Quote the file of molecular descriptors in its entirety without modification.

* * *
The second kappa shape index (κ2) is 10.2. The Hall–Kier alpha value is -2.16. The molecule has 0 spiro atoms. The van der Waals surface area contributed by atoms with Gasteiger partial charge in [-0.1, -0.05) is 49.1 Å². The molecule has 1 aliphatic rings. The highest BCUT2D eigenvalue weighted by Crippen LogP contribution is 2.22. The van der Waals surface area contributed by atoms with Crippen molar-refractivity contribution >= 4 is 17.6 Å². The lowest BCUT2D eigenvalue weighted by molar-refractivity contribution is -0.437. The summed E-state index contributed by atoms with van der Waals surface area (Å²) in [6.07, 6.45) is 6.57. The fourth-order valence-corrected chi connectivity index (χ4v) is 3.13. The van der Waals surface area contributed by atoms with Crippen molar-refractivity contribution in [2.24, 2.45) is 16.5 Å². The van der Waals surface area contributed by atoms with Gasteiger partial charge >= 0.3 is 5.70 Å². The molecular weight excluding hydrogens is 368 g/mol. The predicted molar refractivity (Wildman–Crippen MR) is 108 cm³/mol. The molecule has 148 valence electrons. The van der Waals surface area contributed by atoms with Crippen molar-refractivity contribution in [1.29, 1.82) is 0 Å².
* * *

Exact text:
The second kappa shape index (κ2) is 10.2. The Hall–Kier alpha value is -2.16. The molecule has 0 spiro atoms. The van der Waals surface area contributed by atoms with Gasteiger partial charge in [-0.1, -0.05) is 49.1 Å². The molecule has 1 aliphatic rings. The highest BCUT2D eigenvalue weighted by Crippen LogP contribution is 2.22. The van der Waals surface area contributed by atoms with Crippen molar-refractivity contribution >= 4 is 17.6 Å². The lowest BCUT2D eigenvalue weighted by molar-refractivity contribution is -0.437. The summed E-state index contributed by atoms with van der Waals surface area (Å²) in [6.07, 6.45) is 6.57. The fourth-order valence-corrected chi connectivity index (χ4v) is 3.13. The van der Waals surface area contributed by atoms with Crippen molar-refractivity contribution in [2.24, 2.45) is 16.5 Å². The van der Waals surface area contributed by atoms with Gasteiger partial charge >= 0.3 is 5.70 Å². The molecular weight excluding hydrogens is 368 g/mol. The predicted molar refractivity (Wildman–Crippen MR) is 108 cm³/mol. The molecule has 148 valence electrons. The van der Waals surface area contributed by atoms with Crippen molar-refractivity contribution in [1.29, 1.82) is 0 Å².